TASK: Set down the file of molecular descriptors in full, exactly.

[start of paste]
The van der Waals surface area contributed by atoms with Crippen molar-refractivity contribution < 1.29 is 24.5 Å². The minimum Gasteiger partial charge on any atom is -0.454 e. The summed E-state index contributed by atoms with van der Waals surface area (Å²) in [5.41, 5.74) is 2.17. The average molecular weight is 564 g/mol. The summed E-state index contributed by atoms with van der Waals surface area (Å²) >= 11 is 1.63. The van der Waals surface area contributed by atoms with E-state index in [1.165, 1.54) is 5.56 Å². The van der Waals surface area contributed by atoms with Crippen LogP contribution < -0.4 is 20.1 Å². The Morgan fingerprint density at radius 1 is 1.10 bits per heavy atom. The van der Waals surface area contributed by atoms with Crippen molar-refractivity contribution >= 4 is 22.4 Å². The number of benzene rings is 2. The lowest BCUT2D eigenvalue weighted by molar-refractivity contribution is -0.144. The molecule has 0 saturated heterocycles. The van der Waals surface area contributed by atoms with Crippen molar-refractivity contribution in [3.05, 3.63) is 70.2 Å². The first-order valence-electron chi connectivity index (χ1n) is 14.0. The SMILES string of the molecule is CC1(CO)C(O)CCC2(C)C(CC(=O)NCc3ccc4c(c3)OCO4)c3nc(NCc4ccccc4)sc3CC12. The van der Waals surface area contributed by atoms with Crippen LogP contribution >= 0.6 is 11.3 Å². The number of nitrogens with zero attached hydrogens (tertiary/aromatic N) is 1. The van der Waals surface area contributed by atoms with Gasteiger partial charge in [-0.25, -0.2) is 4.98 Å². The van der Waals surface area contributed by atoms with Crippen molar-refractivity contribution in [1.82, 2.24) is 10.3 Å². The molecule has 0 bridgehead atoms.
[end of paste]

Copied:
The van der Waals surface area contributed by atoms with Crippen molar-refractivity contribution < 1.29 is 24.5 Å². The minimum Gasteiger partial charge on any atom is -0.454 e. The summed E-state index contributed by atoms with van der Waals surface area (Å²) in [5.41, 5.74) is 2.17. The average molecular weight is 564 g/mol. The summed E-state index contributed by atoms with van der Waals surface area (Å²) >= 11 is 1.63. The van der Waals surface area contributed by atoms with E-state index in [1.165, 1.54) is 5.56 Å². The van der Waals surface area contributed by atoms with Crippen LogP contribution < -0.4 is 20.1 Å². The Morgan fingerprint density at radius 1 is 1.10 bits per heavy atom. The van der Waals surface area contributed by atoms with Crippen molar-refractivity contribution >= 4 is 22.4 Å². The number of benzene rings is 2. The lowest BCUT2D eigenvalue weighted by molar-refractivity contribution is -0.144. The molecule has 0 saturated heterocycles. The van der Waals surface area contributed by atoms with Crippen molar-refractivity contribution in [3.05, 3.63) is 70.2 Å². The first-order valence-electron chi connectivity index (χ1n) is 14.0. The SMILES string of the molecule is CC1(CO)C(O)CCC2(C)C(CC(=O)NCc3ccc4c(c3)OCO4)c3nc(NCc4ccccc4)sc3CC12. The van der Waals surface area contributed by atoms with Crippen LogP contribution >= 0.6 is 11.3 Å². The number of nitrogens with zero attached hydrogens (tertiary/aromatic N) is 1. The van der Waals surface area contributed by atoms with Gasteiger partial charge in [-0.25, -0.2) is 4.98 Å². The van der Waals surface area contributed by atoms with Crippen molar-refractivity contribution in [1.82, 2.24) is 10.3 Å². The molecule has 0 bridgehead atoms.